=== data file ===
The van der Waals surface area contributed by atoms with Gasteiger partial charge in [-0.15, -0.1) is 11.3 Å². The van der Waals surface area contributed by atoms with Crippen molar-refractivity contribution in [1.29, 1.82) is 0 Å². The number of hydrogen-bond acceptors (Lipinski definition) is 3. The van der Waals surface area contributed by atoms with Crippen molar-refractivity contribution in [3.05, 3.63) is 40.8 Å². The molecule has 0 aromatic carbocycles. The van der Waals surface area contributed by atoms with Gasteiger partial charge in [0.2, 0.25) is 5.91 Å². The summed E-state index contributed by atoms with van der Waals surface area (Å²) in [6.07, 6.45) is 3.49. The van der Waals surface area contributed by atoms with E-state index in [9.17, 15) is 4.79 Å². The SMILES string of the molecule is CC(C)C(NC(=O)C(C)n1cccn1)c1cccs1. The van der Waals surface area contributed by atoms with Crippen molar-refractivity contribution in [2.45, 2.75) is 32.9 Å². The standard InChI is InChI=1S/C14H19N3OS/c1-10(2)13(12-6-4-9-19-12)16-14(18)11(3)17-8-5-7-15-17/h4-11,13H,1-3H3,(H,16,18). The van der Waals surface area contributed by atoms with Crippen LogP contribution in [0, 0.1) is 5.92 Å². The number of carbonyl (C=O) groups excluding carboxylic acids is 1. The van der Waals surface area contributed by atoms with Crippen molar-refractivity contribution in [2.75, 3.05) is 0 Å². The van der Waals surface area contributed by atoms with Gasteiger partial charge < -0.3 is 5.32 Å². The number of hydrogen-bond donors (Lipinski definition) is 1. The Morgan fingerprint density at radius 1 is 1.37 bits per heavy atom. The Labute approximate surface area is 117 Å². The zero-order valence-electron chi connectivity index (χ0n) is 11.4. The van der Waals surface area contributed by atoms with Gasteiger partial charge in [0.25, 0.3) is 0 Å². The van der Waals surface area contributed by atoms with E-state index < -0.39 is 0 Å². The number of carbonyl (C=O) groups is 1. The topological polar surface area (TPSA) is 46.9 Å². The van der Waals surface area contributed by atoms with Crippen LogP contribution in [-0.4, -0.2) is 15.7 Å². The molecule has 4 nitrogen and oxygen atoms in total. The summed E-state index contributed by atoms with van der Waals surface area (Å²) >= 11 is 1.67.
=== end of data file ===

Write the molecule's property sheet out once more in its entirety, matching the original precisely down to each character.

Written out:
The van der Waals surface area contributed by atoms with Gasteiger partial charge in [-0.15, -0.1) is 11.3 Å². The van der Waals surface area contributed by atoms with Crippen molar-refractivity contribution in [1.29, 1.82) is 0 Å². The number of hydrogen-bond acceptors (Lipinski definition) is 3. The van der Waals surface area contributed by atoms with Crippen molar-refractivity contribution in [3.05, 3.63) is 40.8 Å². The molecule has 0 aromatic carbocycles. The van der Waals surface area contributed by atoms with Gasteiger partial charge in [0.2, 0.25) is 5.91 Å². The summed E-state index contributed by atoms with van der Waals surface area (Å²) in [6.07, 6.45) is 3.49. The van der Waals surface area contributed by atoms with E-state index in [9.17, 15) is 4.79 Å². The SMILES string of the molecule is CC(C)C(NC(=O)C(C)n1cccn1)c1cccs1. The van der Waals surface area contributed by atoms with Crippen molar-refractivity contribution in [2.45, 2.75) is 32.9 Å². The standard InChI is InChI=1S/C14H19N3OS/c1-10(2)13(12-6-4-9-19-12)16-14(18)11(3)17-8-5-7-15-17/h4-11,13H,1-3H3,(H,16,18). The van der Waals surface area contributed by atoms with Crippen LogP contribution in [0, 0.1) is 5.92 Å². The number of carbonyl (C=O) groups excluding carboxylic acids is 1. The van der Waals surface area contributed by atoms with Crippen molar-refractivity contribution in [2.75, 3.05) is 0 Å². The van der Waals surface area contributed by atoms with Gasteiger partial charge < -0.3 is 5.32 Å². The number of hydrogen-bond donors (Lipinski definition) is 1. The Morgan fingerprint density at radius 1 is 1.37 bits per heavy atom. The Labute approximate surface area is 117 Å². The zero-order valence-electron chi connectivity index (χ0n) is 11.4. The van der Waals surface area contributed by atoms with Gasteiger partial charge in [0.25, 0.3) is 0 Å². The van der Waals surface area contributed by atoms with E-state index < -0.39 is 0 Å². The number of carbonyl (C=O) groups is 1. The topological polar surface area (TPSA) is 46.9 Å². The van der Waals surface area contributed by atoms with Crippen LogP contribution in [-0.4, -0.2) is 15.7 Å². The molecule has 4 nitrogen and oxygen atoms in total. The summed E-state index contributed by atoms with van der Waals surface area (Å²) >= 11 is 1.67.